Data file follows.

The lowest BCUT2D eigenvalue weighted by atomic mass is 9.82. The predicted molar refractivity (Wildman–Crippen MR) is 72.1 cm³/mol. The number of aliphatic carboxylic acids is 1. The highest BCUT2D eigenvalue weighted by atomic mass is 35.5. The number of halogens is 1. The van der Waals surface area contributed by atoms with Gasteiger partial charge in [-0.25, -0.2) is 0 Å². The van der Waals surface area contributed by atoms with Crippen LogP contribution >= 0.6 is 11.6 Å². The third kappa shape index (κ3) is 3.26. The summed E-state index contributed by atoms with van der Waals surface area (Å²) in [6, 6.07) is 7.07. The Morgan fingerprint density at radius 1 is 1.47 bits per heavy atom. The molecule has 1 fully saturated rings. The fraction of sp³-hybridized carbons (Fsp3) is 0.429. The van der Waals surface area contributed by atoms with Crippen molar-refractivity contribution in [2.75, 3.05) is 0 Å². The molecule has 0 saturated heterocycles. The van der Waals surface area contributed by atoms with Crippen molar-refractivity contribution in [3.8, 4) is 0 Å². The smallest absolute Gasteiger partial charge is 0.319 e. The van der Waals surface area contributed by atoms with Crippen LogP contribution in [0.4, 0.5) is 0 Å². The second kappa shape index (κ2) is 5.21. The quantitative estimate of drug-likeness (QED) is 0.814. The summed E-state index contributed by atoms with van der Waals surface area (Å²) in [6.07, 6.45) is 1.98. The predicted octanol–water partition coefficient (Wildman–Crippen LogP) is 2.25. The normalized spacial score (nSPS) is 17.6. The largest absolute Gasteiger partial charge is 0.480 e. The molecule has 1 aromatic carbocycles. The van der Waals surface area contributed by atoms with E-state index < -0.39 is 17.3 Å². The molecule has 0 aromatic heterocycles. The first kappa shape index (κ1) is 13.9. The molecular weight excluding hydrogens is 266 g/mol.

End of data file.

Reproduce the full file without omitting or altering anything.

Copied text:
The lowest BCUT2D eigenvalue weighted by atomic mass is 9.82. The predicted molar refractivity (Wildman–Crippen MR) is 72.1 cm³/mol. The number of aliphatic carboxylic acids is 1. The highest BCUT2D eigenvalue weighted by atomic mass is 35.5. The number of halogens is 1. The van der Waals surface area contributed by atoms with Gasteiger partial charge in [-0.25, -0.2) is 0 Å². The van der Waals surface area contributed by atoms with Crippen LogP contribution >= 0.6 is 11.6 Å². The third kappa shape index (κ3) is 3.26. The summed E-state index contributed by atoms with van der Waals surface area (Å²) in [6, 6.07) is 7.07. The Morgan fingerprint density at radius 1 is 1.47 bits per heavy atom. The molecule has 1 fully saturated rings. The fraction of sp³-hybridized carbons (Fsp3) is 0.429. The van der Waals surface area contributed by atoms with Crippen molar-refractivity contribution in [2.75, 3.05) is 0 Å². The molecule has 0 saturated heterocycles. The van der Waals surface area contributed by atoms with Crippen molar-refractivity contribution in [3.8, 4) is 0 Å². The smallest absolute Gasteiger partial charge is 0.319 e. The van der Waals surface area contributed by atoms with Crippen LogP contribution in [0.4, 0.5) is 0 Å². The second kappa shape index (κ2) is 5.21. The quantitative estimate of drug-likeness (QED) is 0.814. The summed E-state index contributed by atoms with van der Waals surface area (Å²) in [6.07, 6.45) is 1.98. The predicted octanol–water partition coefficient (Wildman–Crippen LogP) is 2.25. The normalized spacial score (nSPS) is 17.6. The largest absolute Gasteiger partial charge is 0.480 e. The molecule has 1 aromatic carbocycles. The van der Waals surface area contributed by atoms with E-state index < -0.39 is 17.3 Å². The molecule has 0 aromatic heterocycles. The first kappa shape index (κ1) is 13.9. The molecular weight excluding hydrogens is 266 g/mol.